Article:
Family Foothill Shelter stands proudly among Inland Empire nonprofits as it continues to provide families in need with assistance—everything from jobs, food, and housing to financial literacy skills and parenting classes. As the organization heads into 2024, it reaches a milestone 40th anniversary, which Executive Director Savannah Mlot says will fuel an even brighter future.

We’re using all of 2024 to celebrate our 40th year,” she says. “When we started as a nonprofit, we would just provide motel vouchers and put people in a motel. Now, we’re excited to celebrate the transformation of our program, in which we have a 79% success rate, meaning that 79% of the families who leave our program end up in stable, secure housing that they can afford and maintain.”

The organization originally began as St. Mark’s Homeless Shelter, and four years later, transitioned into a 501c3. Three unique, progressive programs anchor the services offered, beginning with a 120-day housing program, then a one-year housing program, and finally, an extended housing program. Not all families in need go through all levels as needs vary.

 In 2024, Mlot says Family Foothill Shelter is embarking on a bold mission to raise $140,000, which will assist the nonprofit to assist families in the region who are facing the sobering realities of homelessness by providing support, shelter, and other opportunities. The endgame: to thwart homelessness.

The organization’s shelter has seven two-bedroom apartments which are fully furnished and offered free for a maximum of 120 days to qualified families. It also provides 12 two-bedroom apartments for one-year transitional housing and eight two-bedroom apartments for extended housing.

Volunteers, interns, and donations all filter into the mix, as does shared information with the public on ways to assist. 

Recently, Family Foothill Shelter received a grant from the Inland Empire Community Foundation through the Women’s Giving Fund, which focuses on helping with issues impacting women and children and experiencing the power of collaborative philanthropy.

“Our program serves families, and currently 20 out of 25 of our families are single moms with children,” Mlot notes. “And while we don’t directly aim our services towards them, that’s who ends up needing us the most, even though we serve all families. The recent funding helps us provide 120 days of rent and utility, two-bedroom fully furnished apartment to families experiencing homelessness.”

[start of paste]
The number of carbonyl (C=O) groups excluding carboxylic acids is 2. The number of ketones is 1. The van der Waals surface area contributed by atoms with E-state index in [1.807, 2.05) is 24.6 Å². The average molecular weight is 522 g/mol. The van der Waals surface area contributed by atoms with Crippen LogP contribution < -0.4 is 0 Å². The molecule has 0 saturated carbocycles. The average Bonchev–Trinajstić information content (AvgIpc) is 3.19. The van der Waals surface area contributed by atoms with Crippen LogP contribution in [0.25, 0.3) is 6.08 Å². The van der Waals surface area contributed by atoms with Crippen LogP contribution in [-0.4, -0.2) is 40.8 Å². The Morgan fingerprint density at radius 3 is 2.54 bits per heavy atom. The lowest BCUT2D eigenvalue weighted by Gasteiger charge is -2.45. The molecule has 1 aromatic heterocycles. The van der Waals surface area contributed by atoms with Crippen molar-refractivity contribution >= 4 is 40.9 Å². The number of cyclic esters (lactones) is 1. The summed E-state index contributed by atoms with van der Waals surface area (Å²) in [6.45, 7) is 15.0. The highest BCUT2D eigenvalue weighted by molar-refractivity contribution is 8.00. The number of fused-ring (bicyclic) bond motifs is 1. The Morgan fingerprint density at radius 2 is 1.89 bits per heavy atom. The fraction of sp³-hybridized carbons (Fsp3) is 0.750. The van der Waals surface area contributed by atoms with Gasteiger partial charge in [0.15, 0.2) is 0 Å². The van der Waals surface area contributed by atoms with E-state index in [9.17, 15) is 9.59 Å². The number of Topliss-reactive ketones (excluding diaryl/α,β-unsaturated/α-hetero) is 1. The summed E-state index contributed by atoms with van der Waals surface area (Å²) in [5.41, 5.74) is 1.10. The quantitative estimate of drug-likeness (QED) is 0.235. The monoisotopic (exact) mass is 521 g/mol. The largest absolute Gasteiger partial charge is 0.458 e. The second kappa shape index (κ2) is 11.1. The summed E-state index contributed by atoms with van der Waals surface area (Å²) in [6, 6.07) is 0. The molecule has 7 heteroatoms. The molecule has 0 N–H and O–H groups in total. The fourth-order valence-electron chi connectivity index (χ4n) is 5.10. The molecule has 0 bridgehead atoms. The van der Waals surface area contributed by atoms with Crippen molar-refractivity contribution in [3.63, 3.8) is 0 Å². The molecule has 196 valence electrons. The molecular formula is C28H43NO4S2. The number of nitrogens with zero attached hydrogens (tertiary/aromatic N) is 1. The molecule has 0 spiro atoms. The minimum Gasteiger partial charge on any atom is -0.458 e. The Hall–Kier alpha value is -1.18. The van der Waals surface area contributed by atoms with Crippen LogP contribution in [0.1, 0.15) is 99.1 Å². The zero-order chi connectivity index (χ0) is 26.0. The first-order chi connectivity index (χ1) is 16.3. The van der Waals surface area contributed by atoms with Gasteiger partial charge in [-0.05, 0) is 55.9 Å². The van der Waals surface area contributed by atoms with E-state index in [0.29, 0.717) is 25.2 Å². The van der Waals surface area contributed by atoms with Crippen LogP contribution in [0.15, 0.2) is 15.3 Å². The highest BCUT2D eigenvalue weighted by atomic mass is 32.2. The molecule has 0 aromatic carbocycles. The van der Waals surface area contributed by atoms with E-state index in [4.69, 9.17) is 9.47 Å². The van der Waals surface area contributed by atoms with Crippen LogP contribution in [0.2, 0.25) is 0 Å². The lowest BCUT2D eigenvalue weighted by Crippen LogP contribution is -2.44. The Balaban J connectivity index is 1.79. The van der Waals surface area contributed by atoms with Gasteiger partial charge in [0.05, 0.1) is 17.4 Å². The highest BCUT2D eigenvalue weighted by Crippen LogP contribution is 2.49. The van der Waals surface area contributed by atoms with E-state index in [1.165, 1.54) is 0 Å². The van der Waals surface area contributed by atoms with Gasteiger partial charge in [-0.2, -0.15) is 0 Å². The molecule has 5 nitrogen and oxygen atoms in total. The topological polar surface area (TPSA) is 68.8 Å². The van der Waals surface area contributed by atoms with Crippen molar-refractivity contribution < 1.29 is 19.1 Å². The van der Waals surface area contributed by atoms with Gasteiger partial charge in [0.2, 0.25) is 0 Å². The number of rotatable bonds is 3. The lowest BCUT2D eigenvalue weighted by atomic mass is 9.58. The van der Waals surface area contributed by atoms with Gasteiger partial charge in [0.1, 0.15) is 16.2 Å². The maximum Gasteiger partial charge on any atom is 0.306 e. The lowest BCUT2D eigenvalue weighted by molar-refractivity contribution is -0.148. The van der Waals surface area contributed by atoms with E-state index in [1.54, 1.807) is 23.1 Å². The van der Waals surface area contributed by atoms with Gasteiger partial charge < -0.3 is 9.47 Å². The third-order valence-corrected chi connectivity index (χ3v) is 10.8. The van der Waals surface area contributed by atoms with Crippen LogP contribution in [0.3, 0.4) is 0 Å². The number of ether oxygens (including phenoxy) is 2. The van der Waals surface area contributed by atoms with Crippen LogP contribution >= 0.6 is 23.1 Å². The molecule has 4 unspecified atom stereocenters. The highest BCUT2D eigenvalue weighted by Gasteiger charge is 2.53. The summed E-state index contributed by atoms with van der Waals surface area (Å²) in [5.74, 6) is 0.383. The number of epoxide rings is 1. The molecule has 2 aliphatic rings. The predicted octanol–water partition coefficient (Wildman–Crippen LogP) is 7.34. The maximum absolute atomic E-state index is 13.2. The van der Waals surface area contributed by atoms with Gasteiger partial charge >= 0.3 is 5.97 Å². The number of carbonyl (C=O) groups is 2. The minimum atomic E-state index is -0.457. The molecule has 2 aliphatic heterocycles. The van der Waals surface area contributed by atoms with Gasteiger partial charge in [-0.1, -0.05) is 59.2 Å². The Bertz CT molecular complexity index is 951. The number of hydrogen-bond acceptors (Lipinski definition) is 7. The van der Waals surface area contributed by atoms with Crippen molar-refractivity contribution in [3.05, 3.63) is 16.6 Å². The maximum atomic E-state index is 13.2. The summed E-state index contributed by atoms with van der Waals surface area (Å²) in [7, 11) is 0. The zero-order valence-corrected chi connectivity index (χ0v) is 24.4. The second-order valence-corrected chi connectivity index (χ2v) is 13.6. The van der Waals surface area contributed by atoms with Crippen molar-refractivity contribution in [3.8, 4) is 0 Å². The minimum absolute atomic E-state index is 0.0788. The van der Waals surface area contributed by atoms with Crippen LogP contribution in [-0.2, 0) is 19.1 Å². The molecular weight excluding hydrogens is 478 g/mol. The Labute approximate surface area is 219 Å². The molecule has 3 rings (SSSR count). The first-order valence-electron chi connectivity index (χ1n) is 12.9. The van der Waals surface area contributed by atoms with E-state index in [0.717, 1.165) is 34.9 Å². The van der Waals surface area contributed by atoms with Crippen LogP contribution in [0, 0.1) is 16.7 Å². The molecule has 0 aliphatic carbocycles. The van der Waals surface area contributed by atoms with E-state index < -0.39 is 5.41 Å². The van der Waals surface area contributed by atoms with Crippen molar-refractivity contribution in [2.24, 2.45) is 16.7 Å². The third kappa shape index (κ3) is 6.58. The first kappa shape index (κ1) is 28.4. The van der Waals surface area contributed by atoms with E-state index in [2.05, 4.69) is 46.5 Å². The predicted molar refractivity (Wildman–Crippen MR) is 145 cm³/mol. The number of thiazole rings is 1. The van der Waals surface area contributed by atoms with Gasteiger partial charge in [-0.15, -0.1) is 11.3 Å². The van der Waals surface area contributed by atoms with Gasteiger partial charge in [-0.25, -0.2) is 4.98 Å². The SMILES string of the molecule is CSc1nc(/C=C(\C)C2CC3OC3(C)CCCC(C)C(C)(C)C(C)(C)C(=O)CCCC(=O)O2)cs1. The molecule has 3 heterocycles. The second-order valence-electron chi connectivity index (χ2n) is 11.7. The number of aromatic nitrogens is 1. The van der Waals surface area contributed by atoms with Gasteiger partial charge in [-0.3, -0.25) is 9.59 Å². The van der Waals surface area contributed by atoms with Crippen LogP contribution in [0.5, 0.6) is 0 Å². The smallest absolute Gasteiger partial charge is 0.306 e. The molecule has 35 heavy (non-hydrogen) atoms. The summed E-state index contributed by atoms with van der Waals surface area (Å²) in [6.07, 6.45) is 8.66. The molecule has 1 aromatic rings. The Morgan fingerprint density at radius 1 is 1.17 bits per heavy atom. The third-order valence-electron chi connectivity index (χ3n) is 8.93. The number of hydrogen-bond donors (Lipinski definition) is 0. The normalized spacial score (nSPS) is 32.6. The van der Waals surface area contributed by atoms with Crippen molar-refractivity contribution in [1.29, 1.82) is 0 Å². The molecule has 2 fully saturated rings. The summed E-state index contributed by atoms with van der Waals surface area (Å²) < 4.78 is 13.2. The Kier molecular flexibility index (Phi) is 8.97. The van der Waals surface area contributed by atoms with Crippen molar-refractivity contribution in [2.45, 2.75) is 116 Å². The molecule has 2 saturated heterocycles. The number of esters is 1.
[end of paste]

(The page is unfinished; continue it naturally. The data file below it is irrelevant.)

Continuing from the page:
Mlot points out that three-months rent and utility-free assistance allows families to regroup and find their footing. There are several protocols, however, which require families to save 50% of their income during those 120 days. 

“That is strategic because once they leave our program, they’re able to put first and last month’s rent down on an apartment,” she says. “And in those 120 days, many people can find new job opportunities, or find a raise, or we help them improve their resume so they can find better jobs.”

All clients begin with the 120-day program and progress from there.

Mlot, who came on as executive director in August, says that the non-profit’s programs are very well-rounded and include wrap-around services.

“We’re not just providing housing for the night,” she says. “We’re providing the families with a program that’s going to help them get back on their feet and most of the families we serve end up becoming homeless because of a situation that happened in their life. For example, they lost a loved one, which meant loss of income, or they lost their job. 

“The people we serve are not chronically homeless, where they’re out on the streets, and they don’t want to work, or they don’t want to improve their lives,” she adds. “They’re people who just came across a tough time or didn’t grow up in an environment where they learned about financial literacy, or what it is like to budget. Our program provides them that skill and foundation for them to take it to the next level to ensure that they won’t be in that position again.”

Mlot goes on to say that she appreciates the well-roundedness of the programs, which run the gamut of assistance. “It’s everything that people could need so when they leave our program, they have all the tools and resources to become sustainable and stable,” she says.

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This story originally appeared in the Press Enterprise December 2023.

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